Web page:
Our infographics were shared wholesale and tidbits from them were used in various stories; segments of the B-roll footage were used in a number of broadcast and online pieces; the blogs and social posts were quoted, tweeted and retweeted; and the photos we provided appeared literally everywhere. Check out some of our favorite clips, articles and social posts that we consider highlights of the campaign.
When we started this phase of the rebranding program, almost 2,000 print editions were sitting in a warehouse—today, none remain. But more importantly, many people now know the story of a 244-year-old print publisher that has successfully repositioned itself for a long and successful future as a digital learning brand. This campaign was just the first step on a new journey for Britannica.
I have to admit that I did get a bit nostalgic about the end of the print era. The memory it evoked for me: I was cleaning the room that our set of Britannica’s lived in, dusting them off, and getting pleasantly distracted by perusing a page and seeing where it took me. Do you have a favorite memory of your own? We’d love to hear it.
Upon reflection, perhaps I shouldn’t have second guessed the significance of our encyclopedic announcement revealing the end of the publication’s iconic print set and the company’s pursuit of all things digital.
But I did.
True, everyone involved was passionate about our story. We believed in it. We prepared for it. Still, I worried (I’m a bit like Woody Allen that way). Will people care? Will they understand its significance and why it truly matters?
Turns out they did–beyond our wildest expectations. Breaking news from the front page of the most influential of newspapers (New York Times, Wall Street Journal, USA Today and Financial Times), the global news wires, and national and international news programs were liked, tweeted and commented on around the world. We were number one with a bullet on Google and Twitter. Stories popped up where least expected—on iPad apps, in elevator screens, even after an oh-so-fascinating conversation about Kathy Lee’s new hairdo on The Today Show. I knew we were part of the zeitgeist upon seeing us featured on the RidicuList segment of Anderson Cooper 360 and becoming the answer to a question on “Wait Wait…Don’t Tell Me!” I chuckled at the resulting banter:
“If you don’t understand why it’s a big deal that we’ll no longer be able to buy a whole shelf of leather-bound encyclopedias for more than a thousand dollars a set, go find your parents and ask them to ask their parents to find an Ouija board to commune with their grandparents, and they’ll tell you.”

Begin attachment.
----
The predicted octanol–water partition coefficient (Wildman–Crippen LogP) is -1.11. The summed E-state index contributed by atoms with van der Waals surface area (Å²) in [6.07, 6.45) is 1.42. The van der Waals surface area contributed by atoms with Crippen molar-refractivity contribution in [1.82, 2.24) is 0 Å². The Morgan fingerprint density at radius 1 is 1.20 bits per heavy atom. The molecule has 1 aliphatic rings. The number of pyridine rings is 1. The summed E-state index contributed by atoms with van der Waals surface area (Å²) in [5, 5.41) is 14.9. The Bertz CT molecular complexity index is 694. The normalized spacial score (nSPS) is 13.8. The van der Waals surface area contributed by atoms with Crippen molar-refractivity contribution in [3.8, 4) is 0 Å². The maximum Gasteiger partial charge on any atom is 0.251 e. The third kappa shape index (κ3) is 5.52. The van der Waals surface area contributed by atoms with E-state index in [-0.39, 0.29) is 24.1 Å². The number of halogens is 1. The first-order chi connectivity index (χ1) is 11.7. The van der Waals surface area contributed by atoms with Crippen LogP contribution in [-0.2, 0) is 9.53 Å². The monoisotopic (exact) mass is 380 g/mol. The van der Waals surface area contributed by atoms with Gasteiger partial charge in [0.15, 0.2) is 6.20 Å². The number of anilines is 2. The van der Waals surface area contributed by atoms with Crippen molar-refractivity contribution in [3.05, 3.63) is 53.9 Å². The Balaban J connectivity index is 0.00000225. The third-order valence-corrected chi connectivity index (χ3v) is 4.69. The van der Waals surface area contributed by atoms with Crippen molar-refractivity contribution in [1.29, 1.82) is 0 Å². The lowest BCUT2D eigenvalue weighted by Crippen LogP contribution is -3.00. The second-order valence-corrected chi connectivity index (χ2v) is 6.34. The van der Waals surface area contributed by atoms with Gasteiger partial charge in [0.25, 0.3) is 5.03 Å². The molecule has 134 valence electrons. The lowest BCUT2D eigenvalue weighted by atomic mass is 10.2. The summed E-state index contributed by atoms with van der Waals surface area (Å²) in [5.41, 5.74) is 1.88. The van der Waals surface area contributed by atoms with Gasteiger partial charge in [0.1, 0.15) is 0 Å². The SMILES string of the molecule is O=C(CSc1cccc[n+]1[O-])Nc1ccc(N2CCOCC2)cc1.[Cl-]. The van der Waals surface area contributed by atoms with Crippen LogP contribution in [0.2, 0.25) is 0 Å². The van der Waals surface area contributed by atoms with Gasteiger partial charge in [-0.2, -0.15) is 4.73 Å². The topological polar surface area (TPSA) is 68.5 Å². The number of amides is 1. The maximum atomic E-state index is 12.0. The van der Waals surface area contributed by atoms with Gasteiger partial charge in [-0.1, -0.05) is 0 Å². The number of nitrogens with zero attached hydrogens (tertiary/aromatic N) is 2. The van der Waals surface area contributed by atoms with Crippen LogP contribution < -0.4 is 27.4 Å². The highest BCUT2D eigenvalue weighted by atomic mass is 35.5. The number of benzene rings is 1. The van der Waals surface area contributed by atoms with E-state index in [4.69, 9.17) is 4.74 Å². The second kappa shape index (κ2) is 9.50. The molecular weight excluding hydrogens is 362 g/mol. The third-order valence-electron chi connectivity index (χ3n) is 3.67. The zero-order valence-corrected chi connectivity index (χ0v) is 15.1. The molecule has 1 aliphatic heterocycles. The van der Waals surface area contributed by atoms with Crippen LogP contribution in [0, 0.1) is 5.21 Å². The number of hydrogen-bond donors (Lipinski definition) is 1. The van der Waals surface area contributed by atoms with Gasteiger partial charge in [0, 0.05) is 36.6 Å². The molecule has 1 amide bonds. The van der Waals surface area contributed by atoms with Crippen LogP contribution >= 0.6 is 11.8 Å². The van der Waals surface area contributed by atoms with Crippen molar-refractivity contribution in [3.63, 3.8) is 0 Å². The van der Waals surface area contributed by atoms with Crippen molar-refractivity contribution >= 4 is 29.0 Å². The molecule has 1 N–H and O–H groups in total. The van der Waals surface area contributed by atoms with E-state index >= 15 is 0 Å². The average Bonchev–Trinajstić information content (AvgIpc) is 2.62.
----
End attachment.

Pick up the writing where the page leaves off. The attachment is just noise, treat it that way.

While it’s true that this story was 244 years in the making, nostalgia for the iconic brand is only one reason why it has become one of the most talked about topics around the world. While I’m sure this list will grow as the news becomes a day eight, nine and 10 story (it’s like the Energizer bunny in that it keeps going and going), success secrets certainly would include:
· Be prepared—be very prepared. Telling a compelling story requires more than a press release. First and foremost, compelling messages must be developed that are accepted and internalized by anyone who communicates with customers, the media, analysts and influencers. Once in hand, these messages serve as the foundation for all of the assets developed to tell and share a story. Britannica did this quite well, as you can see from the videos, blogs, infographics and social assets leveraged for our announcement.
· Relentlessly tell the story you want to tell. Time and time again, the influencers we spoke with wanted us to express sadness for the end of the print set. We wouldn’t go there, no matter how hard they tried. Rather, we were passionate about using this milestone to effectively communicate that Britannica today is a very different company—it’s digital, mobile and social—and its reach and relevancy today is undeniable. In fact, our announcement is something to celebrate.
· Make time for the influencers. Critical to our success was the strategy to arrange one-on-one briefings with the people that ultimately shape what we talk and tweet about. We were quite successful in lining up nonstop meetings on the days prior to our announcement, yet ultimately it was up to Britannica’s president, Jorge Cauz, to bring it home for us. And bring it home he did by knocking it out of the park every time.
· Then, make time for everyone else. Once the news broke, the requests for interviews were fast and furious. And, we were ready. We kept at it, in fact, until the wee hours of the night, for three straight days. And we delivered responses to questions such as, “How much does a complete set weigh?” like it was the first time they were asked (129 pounds—more than my colleague Pam weighs, incidentally).
· Don’t take yourself too seriously. News like this takes on a life of its own as reporters and bloggers look for new ways to tell the story. Embracing the process and having fun will keep the news engine running—even when you are running on empty.
What did you think of Britannica’s announcement? Who knows, we might be able to share your story.